Lauren Timmer-Somer is now also head of marketing and brand communications at Ricoh SA in addition to being head of communication and interconnectivity technology services. Timmer-Somer increases her portfolio at the local operation of the 81 year-old global business bringing nine years of experience from her previous role with the company in Netherlands. “Lauren brings a clear understanding of the new methods of marketing that reach customers directly to her role,” says Jacques van Wyk, COO of Ricoh SA. “She developed a great deal of experience in her roles in Europe in identifying customers and engaging them directly about the range of solutions that meet their specific needs.” “Innovation links the two roles I perform at Ricoh SA,” says Timmer-Somer. “Marketing is in the grips of a digital revolution that is also at the core of a general business change. Ricoh has embraced that change since the business long ago moved beyond printers to bringing customers end-to-end solutions and a new way of working that meets their current and future needs as they engage increasingly digitalised customers of their own.” “My approach at Ricoh SA will be marketing automation,” she says. “Today, marketing is all about time management. It boils down to who gets the first mover’s advantage, who engages with customers more often, and who converts leads faster.” Timmer-Somer has an international marketing background and was previously personally responsible for establishing Ricoh as a dominant player in the IT Services market in Netherlands. Her intimate experience of these operational responsibilities prepare her for her role in South Africa where many companies are keenly adopting digitalised mobility and challenged by the new ICT reality. She has also previously worked closely with sales management and other stakeholders to develop lead scoring criteria in the CRM system to drive new business across numerous sales channels, in creative development, and . . .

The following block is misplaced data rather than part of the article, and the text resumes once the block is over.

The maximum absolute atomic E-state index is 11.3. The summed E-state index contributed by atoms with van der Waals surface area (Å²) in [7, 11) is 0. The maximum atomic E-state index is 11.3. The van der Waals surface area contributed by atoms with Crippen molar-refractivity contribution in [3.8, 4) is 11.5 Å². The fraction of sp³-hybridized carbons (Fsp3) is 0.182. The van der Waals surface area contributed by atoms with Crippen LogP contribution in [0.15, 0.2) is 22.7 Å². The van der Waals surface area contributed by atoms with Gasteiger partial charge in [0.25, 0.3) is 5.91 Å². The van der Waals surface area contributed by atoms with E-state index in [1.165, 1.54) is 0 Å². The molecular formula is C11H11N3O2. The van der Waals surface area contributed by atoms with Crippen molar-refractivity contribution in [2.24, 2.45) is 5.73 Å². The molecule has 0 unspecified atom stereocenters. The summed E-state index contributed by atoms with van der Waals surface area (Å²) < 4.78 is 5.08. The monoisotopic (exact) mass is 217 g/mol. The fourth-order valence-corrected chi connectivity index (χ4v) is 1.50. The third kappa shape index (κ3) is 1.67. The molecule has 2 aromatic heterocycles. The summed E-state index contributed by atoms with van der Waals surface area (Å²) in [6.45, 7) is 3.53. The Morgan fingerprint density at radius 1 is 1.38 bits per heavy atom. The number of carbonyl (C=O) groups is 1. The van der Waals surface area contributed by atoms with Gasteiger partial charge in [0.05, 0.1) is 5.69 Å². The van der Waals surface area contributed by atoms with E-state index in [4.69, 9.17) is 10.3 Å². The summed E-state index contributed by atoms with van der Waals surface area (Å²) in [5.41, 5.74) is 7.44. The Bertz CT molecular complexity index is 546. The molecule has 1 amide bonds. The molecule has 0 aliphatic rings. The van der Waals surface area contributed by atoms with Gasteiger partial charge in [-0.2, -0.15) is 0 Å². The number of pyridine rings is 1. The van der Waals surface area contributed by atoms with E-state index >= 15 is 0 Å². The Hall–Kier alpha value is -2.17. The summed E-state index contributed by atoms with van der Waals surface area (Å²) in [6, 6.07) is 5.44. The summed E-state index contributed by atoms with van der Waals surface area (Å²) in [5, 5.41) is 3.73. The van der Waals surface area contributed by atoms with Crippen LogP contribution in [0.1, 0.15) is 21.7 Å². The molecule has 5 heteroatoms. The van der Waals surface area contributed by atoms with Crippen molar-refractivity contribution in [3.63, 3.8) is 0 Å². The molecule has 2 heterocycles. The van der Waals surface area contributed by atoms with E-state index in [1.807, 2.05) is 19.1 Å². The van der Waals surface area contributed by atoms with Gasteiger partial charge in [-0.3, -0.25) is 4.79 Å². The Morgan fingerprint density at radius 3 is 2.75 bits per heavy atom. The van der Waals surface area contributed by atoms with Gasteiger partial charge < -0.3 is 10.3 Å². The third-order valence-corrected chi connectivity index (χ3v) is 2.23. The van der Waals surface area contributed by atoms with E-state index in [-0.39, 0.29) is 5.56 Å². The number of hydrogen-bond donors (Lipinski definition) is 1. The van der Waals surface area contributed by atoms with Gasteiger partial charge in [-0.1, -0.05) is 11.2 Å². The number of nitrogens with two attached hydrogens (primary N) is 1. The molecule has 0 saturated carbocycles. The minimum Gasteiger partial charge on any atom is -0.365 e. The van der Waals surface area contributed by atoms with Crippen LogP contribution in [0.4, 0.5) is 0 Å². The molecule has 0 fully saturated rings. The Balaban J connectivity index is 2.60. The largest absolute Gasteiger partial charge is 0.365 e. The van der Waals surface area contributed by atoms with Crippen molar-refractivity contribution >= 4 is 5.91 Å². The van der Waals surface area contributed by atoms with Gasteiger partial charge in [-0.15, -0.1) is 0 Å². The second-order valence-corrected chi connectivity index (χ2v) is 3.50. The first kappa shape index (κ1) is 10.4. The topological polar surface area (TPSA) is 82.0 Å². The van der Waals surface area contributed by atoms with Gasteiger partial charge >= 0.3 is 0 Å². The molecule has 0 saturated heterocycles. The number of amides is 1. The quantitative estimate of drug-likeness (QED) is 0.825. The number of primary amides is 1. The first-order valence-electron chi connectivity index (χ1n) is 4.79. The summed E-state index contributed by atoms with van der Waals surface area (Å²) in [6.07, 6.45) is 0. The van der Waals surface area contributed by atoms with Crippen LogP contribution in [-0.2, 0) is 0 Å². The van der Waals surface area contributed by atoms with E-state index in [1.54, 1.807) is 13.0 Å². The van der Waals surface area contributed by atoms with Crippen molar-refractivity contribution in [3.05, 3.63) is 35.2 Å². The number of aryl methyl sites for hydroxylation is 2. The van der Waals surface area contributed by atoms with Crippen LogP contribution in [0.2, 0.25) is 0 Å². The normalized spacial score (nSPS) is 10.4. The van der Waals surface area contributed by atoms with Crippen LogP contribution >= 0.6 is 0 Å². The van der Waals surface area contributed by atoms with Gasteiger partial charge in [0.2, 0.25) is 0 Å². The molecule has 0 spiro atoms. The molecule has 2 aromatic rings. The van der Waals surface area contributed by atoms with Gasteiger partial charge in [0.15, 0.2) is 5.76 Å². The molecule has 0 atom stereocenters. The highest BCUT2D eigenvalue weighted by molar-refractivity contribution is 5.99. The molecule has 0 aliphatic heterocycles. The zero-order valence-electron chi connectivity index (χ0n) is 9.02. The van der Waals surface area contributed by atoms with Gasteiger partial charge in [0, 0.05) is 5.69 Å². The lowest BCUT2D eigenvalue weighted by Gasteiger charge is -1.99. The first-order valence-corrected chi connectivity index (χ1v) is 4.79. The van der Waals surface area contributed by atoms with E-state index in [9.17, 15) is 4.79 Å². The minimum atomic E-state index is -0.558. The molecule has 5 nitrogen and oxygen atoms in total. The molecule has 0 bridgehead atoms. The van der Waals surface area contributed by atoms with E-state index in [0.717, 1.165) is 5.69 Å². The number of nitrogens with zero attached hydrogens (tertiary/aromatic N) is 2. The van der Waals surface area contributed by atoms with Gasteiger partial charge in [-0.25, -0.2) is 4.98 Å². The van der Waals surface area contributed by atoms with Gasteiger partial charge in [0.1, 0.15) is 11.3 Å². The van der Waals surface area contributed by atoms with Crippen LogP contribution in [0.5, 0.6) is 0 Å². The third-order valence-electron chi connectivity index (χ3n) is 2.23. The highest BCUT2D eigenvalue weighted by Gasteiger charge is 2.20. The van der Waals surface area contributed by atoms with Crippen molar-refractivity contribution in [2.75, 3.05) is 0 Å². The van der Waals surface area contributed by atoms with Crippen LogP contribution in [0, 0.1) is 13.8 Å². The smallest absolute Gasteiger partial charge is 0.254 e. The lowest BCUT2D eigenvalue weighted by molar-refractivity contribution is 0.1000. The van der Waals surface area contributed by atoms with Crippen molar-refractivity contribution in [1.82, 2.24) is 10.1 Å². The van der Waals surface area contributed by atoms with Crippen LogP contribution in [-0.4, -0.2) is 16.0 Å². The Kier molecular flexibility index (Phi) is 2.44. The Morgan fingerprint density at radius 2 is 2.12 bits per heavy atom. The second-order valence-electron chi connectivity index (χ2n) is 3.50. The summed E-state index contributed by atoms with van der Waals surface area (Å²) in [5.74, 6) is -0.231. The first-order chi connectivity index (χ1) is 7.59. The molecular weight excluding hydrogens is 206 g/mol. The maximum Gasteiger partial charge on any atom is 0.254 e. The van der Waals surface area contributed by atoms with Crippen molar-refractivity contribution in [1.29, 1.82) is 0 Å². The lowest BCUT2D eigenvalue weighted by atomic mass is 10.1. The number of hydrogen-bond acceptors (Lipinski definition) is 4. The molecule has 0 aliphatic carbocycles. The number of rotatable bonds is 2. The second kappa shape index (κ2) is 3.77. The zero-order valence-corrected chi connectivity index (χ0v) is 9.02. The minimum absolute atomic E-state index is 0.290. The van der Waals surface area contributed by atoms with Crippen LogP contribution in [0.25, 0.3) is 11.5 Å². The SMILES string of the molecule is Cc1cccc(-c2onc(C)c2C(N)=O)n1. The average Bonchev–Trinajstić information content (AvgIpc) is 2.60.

I Love Fourways was started in 2014 by local resident Jenna Dawes in the hope she could get residents to engage through social media. “I wanted Fourways to feel like a neighborhood again” says Jenna, who grew up in Fourways. “I wanted people to start chatting about how they feel about community issues that directly affect us. I wanted people to share their stories, warn fellow residents of news they felt was important and not what the media decided we should know, and refer good service providers in the area.” I felt it was the perfect platform for people to sell second hand goods, put their properties up for rent and get some exposure for their businesses.” The group has given over 26 000 residents a platform to speak out and come together. “the group has become a movement.” says Jenna “Residents are getting involved, giving back, supporting each other and local businesses. Residents seek advice on good plumbers, electricians, beauty services and more, and this has allowed us to work towards increasing service levels in our area.” “The I Love Fourways Group is currently one of South Africas most powerful community driven suburban groups and is growing quickly” “We have seen members helping each other find pets, offering comfort to someone they have never met, showing kindness to someone who just needed to hear they are not alone. They have stood together on issues like child abuse and animal abuse.” In late 2016 a video posted on the group of a special needs child being abused by his mother at a local restaurant that went viral. Distraught residents united against the abuser and ensured action was taken. The group has a team of administrators and moderators who facilitate the group voluntarily to screen members and posts for offensive content, only 60% of member requests are approved due to a strict screening process. As the group grew I realized that I could not manage it alone, I appealed to the community for members to get involved and help me . . .